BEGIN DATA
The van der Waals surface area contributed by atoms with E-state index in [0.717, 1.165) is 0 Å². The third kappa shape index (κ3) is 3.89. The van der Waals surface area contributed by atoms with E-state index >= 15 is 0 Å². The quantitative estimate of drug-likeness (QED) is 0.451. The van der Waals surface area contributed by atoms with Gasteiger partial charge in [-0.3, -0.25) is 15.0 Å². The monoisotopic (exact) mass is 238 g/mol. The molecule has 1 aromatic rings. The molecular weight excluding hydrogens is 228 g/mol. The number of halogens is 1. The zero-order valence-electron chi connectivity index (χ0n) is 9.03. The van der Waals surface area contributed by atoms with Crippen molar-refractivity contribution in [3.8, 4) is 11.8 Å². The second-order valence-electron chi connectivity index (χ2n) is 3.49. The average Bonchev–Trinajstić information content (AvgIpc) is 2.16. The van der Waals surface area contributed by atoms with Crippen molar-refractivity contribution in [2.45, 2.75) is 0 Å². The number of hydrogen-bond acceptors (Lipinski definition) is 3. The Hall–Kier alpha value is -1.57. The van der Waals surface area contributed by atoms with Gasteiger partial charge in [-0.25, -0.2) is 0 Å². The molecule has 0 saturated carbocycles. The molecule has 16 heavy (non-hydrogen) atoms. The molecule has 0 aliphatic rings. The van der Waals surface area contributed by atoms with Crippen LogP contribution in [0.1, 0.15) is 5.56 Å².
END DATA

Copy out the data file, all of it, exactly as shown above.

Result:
The van der Waals surface area contributed by atoms with E-state index in [0.717, 1.165) is 0 Å². The third kappa shape index (κ3) is 3.89. The van der Waals surface area contributed by atoms with E-state index >= 15 is 0 Å². The quantitative estimate of drug-likeness (QED) is 0.451. The van der Waals surface area contributed by atoms with Gasteiger partial charge in [-0.3, -0.25) is 15.0 Å². The monoisotopic (exact) mass is 238 g/mol. The molecule has 1 aromatic rings. The molecular weight excluding hydrogens is 228 g/mol. The number of halogens is 1. The zero-order valence-electron chi connectivity index (χ0n) is 9.03. The van der Waals surface area contributed by atoms with Crippen molar-refractivity contribution in [3.8, 4) is 11.8 Å². The second-order valence-electron chi connectivity index (χ2n) is 3.49. The average Bonchev–Trinajstić information content (AvgIpc) is 2.16. The van der Waals surface area contributed by atoms with Crippen molar-refractivity contribution in [2.45, 2.75) is 0 Å². The number of hydrogen-bond acceptors (Lipinski definition) is 3. The Hall–Kier alpha value is -1.57. The van der Waals surface area contributed by atoms with Gasteiger partial charge in [-0.25, -0.2) is 0 Å². The molecule has 0 saturated carbocycles. The molecule has 16 heavy (non-hydrogen) atoms. The molecule has 0 aliphatic rings. The van der Waals surface area contributed by atoms with Crippen LogP contribution in [0.1, 0.15) is 5.56 Å².